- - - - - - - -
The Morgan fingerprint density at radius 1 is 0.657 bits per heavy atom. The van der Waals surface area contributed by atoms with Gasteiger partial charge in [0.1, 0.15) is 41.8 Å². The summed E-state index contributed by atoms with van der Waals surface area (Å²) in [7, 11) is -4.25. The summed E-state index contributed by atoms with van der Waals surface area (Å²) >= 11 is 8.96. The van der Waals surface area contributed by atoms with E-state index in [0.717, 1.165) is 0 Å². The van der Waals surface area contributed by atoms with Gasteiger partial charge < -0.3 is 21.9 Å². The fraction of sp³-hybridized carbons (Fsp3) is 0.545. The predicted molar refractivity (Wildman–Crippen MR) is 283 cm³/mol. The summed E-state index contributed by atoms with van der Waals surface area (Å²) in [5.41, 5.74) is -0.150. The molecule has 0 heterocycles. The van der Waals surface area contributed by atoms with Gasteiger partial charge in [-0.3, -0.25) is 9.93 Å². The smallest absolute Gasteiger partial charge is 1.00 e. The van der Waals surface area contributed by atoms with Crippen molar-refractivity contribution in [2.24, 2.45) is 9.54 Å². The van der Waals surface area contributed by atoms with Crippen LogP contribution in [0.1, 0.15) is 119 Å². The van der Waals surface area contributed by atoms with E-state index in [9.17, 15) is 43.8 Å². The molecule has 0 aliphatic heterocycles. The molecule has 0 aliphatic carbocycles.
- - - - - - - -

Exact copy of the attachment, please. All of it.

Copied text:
The Morgan fingerprint density at radius 1 is 0.657 bits per heavy atom. The van der Waals surface area contributed by atoms with Gasteiger partial charge in [0.1, 0.15) is 41.8 Å². The summed E-state index contributed by atoms with van der Waals surface area (Å²) in [7, 11) is -4.25. The summed E-state index contributed by atoms with van der Waals surface area (Å²) >= 11 is 8.96. The van der Waals surface area contributed by atoms with E-state index in [0.717, 1.165) is 0 Å². The van der Waals surface area contributed by atoms with Gasteiger partial charge < -0.3 is 21.9 Å². The fraction of sp³-hybridized carbons (Fsp3) is 0.545. The predicted molar refractivity (Wildman–Crippen MR) is 283 cm³/mol. The summed E-state index contributed by atoms with van der Waals surface area (Å²) in [5.41, 5.74) is -0.150. The molecule has 0 heterocycles. The van der Waals surface area contributed by atoms with Gasteiger partial charge in [-0.3, -0.25) is 9.93 Å². The smallest absolute Gasteiger partial charge is 1.00 e. The van der Waals surface area contributed by atoms with Crippen molar-refractivity contribution in [2.24, 2.45) is 9.54 Å². The van der Waals surface area contributed by atoms with Crippen LogP contribution in [0.1, 0.15) is 119 Å². The van der Waals surface area contributed by atoms with E-state index in [9.17, 15) is 43.8 Å². The molecule has 0 aliphatic heterocycles. The molecule has 0 aliphatic carbocycles.